Sen. Bernie Sanders ends presidential campaign


Caitlin Yamada/ Iowa State Daily

Sen. Bernie Sanders spoke about student loan debt, climate, women’s issues and more at his rally on Jan. 25 at the Ames City Auditorium.

Jake Webster

Sen. Bernie Sanders is suspending his presidential campaign, ending his campaign for the White House after launching onto the national scene from relative obscurity five years ago with his 2016 bid.

“If I believed we had a feasible path to the nomination, I would certainly continue the campaign,” Sanders said in a livestream address. “But it’s just not there.”

The Vermont senator’s withdrawal from the race leaves former Vice President Joe as the presumptive Democratic presidential nominee to take on President Donald Trump in November’s general election.

“I congratulate Joe Biden, a very decent man, who I will work with to move our progressive ideas forward,” Sanders said in the address.

Sanders briefly gained frontrunner status in the race after the controversy-marred Iowa caucuses saw him finish in a near-tie with former Mayor Pete Buttigieg and subsequent victories in the New Hampshire primary and Nevada caucuses. Biden regained the lead in the field of candidates following a landslide victory in the South Carolina primary at the end of February and won a near-mathematically insurmountable delegate lead following victories in the Super Tuesday contests at the beginning of March.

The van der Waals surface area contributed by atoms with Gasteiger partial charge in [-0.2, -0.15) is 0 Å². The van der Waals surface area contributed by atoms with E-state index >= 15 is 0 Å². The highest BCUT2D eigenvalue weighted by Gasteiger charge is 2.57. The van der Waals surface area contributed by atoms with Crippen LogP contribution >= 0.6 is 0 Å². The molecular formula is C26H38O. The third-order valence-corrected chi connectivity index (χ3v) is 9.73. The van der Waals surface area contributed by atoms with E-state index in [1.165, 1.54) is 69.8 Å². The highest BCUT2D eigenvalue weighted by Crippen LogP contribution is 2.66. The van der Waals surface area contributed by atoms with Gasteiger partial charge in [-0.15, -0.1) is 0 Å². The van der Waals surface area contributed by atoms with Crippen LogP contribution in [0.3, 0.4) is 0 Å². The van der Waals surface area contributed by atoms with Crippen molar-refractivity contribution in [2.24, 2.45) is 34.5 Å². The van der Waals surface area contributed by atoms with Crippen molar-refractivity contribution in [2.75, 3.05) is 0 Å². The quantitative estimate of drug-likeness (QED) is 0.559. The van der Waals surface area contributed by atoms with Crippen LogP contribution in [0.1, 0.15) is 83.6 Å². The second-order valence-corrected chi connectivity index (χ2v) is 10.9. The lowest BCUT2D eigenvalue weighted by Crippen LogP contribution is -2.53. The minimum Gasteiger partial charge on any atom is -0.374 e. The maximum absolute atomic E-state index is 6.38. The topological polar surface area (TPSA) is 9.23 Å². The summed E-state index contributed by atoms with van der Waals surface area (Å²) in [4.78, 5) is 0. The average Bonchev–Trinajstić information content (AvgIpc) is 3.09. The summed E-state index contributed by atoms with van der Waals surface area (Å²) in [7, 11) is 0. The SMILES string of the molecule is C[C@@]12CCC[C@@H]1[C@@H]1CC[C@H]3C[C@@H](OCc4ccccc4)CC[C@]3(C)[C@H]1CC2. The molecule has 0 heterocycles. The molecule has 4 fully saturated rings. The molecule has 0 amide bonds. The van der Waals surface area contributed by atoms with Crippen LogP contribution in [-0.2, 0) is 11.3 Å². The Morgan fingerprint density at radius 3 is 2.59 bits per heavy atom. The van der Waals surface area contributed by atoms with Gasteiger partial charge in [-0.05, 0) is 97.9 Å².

The Vermont independent’s 2020 bid underperformed his 2016 results once the race became a two-person competition. Sanders lost by wide margins to Biden in states he won four years ago including Michigan, Idaho and Washington.

The end of the Democratic primary heralds the beginning of the general election. Trump and Biden have previewed that race in recent weeks with Biden criticizing the president’s response to the ongoing COVID-19 pandemic and Trump taking to Twitter to attack Biden.

Biden enters the general election fight with a national polling lead over the incumbent, as the fallout continues from the health and economic crises. In the RealClearPolitics polling average of a general election matchup between Trump and Biden, the former vice president leads by 6.1 percent.